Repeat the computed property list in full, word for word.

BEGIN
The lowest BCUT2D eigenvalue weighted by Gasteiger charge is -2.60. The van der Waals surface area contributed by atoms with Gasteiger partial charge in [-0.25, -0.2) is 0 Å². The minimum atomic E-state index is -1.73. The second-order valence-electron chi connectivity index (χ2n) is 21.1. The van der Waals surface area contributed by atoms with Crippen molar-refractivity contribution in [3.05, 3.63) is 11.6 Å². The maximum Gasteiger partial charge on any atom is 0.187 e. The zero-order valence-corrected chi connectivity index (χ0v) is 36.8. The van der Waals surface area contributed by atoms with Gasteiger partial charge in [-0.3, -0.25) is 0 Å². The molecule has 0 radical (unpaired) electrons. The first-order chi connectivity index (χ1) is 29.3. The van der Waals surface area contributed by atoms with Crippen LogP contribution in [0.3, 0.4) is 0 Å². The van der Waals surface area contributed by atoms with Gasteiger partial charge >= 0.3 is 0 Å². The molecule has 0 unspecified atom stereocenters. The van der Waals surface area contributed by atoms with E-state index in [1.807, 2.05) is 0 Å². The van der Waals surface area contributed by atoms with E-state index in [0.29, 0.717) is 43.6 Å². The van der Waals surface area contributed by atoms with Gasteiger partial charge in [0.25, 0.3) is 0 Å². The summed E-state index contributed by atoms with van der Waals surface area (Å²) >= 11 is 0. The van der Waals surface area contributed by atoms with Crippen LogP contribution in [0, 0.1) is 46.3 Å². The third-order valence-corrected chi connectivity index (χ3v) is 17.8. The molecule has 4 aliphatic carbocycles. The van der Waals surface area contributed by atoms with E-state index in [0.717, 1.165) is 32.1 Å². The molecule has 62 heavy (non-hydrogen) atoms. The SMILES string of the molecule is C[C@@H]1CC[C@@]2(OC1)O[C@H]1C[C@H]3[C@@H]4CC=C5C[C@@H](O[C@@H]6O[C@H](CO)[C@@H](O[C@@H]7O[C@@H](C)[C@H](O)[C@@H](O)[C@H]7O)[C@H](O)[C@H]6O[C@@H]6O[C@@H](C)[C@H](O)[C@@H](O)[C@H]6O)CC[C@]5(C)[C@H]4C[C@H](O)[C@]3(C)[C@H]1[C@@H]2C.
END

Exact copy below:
The lowest BCUT2D eigenvalue weighted by Gasteiger charge is -2.60. The van der Waals surface area contributed by atoms with Gasteiger partial charge in [-0.25, -0.2) is 0 Å². The minimum atomic E-state index is -1.73. The second-order valence-electron chi connectivity index (χ2n) is 21.1. The van der Waals surface area contributed by atoms with Crippen molar-refractivity contribution in [3.05, 3.63) is 11.6 Å². The maximum Gasteiger partial charge on any atom is 0.187 e. The zero-order valence-corrected chi connectivity index (χ0v) is 36.8. The van der Waals surface area contributed by atoms with Gasteiger partial charge in [-0.3, -0.25) is 0 Å². The molecule has 0 radical (unpaired) electrons. The first-order chi connectivity index (χ1) is 29.3. The van der Waals surface area contributed by atoms with Crippen LogP contribution in [0.3, 0.4) is 0 Å². The van der Waals surface area contributed by atoms with Gasteiger partial charge >= 0.3 is 0 Å². The molecule has 0 unspecified atom stereocenters. The van der Waals surface area contributed by atoms with E-state index in [1.807, 2.05) is 0 Å². The van der Waals surface area contributed by atoms with E-state index in [0.29, 0.717) is 43.6 Å². The van der Waals surface area contributed by atoms with Gasteiger partial charge in [0.25, 0.3) is 0 Å². The summed E-state index contributed by atoms with van der Waals surface area (Å²) >= 11 is 0. The van der Waals surface area contributed by atoms with Crippen LogP contribution in [0, 0.1) is 46.3 Å². The third-order valence-corrected chi connectivity index (χ3v) is 17.8. The molecule has 4 aliphatic carbocycles. The van der Waals surface area contributed by atoms with E-state index in [0.717, 1.165) is 32.1 Å². The molecule has 62 heavy (non-hydrogen) atoms. The SMILES string of the molecule is C[C@@H]1CC[C@@]2(OC1)O[C@H]1C[C@H]3[C@@H]4CC=C5C[C@@H](O[C@@H]6O[C@H](CO)[C@@H](O[C@@H]7O[C@@H](C)[C@H](O)[C@@H](O)[C@H]7O)[C@H](O)[C@H]6O[C@@H]6O[C@@H](C)[C@H](O)[C@@H](O)[C@H]6O)CC[C@]5(C)[C@H]4C[C@H](O)[C@]3(C)[C@H]1[C@@H]2C.